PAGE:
The Influence of MXene Chemistry and Structure on Electrochemical Energy Storage Applications

  • Francis Moissinac

Student thesis: Phd

Abstract

The global decarbonisation strategy has stimulated an imminent synchronous shift to renewable energy, and electrification of the transport industry. This has created a surge in demand for electrochemical energy storage devices such as advanced battery systems, fuel cells and supercapacitors. Understandably, novel energy materials and batteries are being rapidly developed to address the growing need for these devices to possess greater energy densities, power densities and cycling stability. The research project presented will focus on the development of a field of two-dimensional materials called MXenes, and their applications for lithium-ion battery anodes, lithium-sulphur battery cathodes, and symmetric supercapacitor devices. Synthesis and characterization of MXenes beyond Ti3C2Tx specifically Mo2TiC2Tx and V2CTx (T = O, OH, F and/or Cl; 0 < x V2CTx > Mo2TiC2Tx, oxidative stability follows the general trend of Mo2TiC2Tx > Ti3C2Tx > V2CTx. As lithium-ion battery anode materials, the charge storage of Ti3C2Tx MXenes are based on pseudo redox mechanisms of intercalation and surface mediated reactions. On the other hand, Mo2TiC2Tx and V2CTx MXenes exhibits a conversion reaction as the predominant charge storage mechanism. Incidentally discovered V2C-VOx MXene heterostructures in lithium half-cells demonstrated notable specific capacitance of 532.4 F g-1 at 2 mV s-1 and capacity of 493.3 mA h g-1 at 50 mA g-1. In lithium-sulphur (Li-S) cells, composite V2C-S electrodes were capable of 1178.5 mA h g-1 at 0.05 C with 45.9% retained up to 1.0 C and negligible capacity decay across 200 cycles. Mo2TiC2Tx-S electrodes achieved 1145.8 mA h g-1 at 0.05 C, with only 19.7% retained at 1.0 C. Ti3C2Tx-S exhibited the best rate capability with 62.7% of the initial capacity retained up to 1.0 C. Further electrochemical impedance spectroscopy studies and post-testing SEM analysis provided greater insights on the MXene Li-S electrode dynamics. As porous ice-templated supercapacitor electrodes, the MXenes were evaluated in various aqueous electrolyte systems (3M H2SO4, 6M KOH, 1M LiCl). The highest specific capacitance was observed with the acidic electrolyte albeit with abnormally poor cycling stability. For the first time, these electrodes were also evaluated in water-in-salt electrolytes (10m and 21m LiTFSI) which allowed for an electrochemical stability window of 1.4 V and 1.6 V respectively. This resulted in a symmetric supercapacitor device with templated Ti3C2Tx electrodes to achieve state-of-the-art energy density of 18.5 W h kg-1 at a power density of 372.7 W kg-1 in 21m LiTFSI. Good cycling stability was also observed with 86.1% of initial specific capacitance being retained after 10,000 cycles at 5 A g-1. Cumulatively, the experimental results provided greater insight on how as-synthesized MXene structures and transition metal chemistry influenced the electrochemical performance in various application scopes.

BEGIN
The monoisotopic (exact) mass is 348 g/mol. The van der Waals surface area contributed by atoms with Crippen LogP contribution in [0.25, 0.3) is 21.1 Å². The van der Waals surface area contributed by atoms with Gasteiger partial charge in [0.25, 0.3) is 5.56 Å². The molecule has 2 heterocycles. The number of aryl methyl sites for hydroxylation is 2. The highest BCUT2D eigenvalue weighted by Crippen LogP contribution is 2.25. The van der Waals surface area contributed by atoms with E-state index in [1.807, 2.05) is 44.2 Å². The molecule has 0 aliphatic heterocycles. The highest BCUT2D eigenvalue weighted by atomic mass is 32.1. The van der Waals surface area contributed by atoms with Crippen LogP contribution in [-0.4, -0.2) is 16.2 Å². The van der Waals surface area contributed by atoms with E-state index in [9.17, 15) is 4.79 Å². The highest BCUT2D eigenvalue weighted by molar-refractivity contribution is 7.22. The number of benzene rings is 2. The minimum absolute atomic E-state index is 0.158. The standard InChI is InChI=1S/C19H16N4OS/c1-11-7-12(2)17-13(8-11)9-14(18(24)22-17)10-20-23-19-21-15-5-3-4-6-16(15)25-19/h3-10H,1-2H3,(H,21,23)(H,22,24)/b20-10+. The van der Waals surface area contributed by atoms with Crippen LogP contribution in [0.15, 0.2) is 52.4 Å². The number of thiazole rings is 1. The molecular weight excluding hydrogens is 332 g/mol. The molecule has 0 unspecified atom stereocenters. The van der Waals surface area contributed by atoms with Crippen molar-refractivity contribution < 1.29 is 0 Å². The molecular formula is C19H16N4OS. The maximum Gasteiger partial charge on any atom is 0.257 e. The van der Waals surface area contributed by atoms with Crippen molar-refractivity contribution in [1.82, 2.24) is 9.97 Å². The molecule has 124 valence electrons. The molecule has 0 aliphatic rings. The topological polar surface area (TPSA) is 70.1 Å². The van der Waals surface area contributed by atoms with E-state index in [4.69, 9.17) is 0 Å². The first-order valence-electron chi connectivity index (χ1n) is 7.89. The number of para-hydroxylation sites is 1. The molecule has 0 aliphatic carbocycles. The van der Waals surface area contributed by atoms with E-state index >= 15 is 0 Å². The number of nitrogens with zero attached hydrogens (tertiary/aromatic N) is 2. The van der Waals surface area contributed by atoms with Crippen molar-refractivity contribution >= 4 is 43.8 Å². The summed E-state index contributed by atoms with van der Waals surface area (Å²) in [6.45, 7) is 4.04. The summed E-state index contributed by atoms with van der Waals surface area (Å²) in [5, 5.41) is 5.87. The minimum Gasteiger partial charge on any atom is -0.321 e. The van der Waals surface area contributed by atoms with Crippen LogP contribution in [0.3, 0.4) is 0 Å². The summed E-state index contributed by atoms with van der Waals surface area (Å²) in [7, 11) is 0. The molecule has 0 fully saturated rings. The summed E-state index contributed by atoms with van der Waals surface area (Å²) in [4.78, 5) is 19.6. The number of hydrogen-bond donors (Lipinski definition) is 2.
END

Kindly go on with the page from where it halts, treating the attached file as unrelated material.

Date of Award1 Aug 2024
Original languageEnglish
Awarding Institution
  • The University of Manchester
SupervisorPing Xiao (Supervisor), Rob Lindsay (Supervisor) & David Lewis (Supervisor)

Keywords

  • V2CTx
  • MXene synthesis
  • Mo2TiC2Tx
  • Energy materials
  • Nanomaterials
  • Ti3C2Tx
  • Functional materials
  • Supercapacitor
  • Li-ion Battery
  • Li-S Battery
  • MXene
  • Electrochemical Energy Storage
  • 2D Materials

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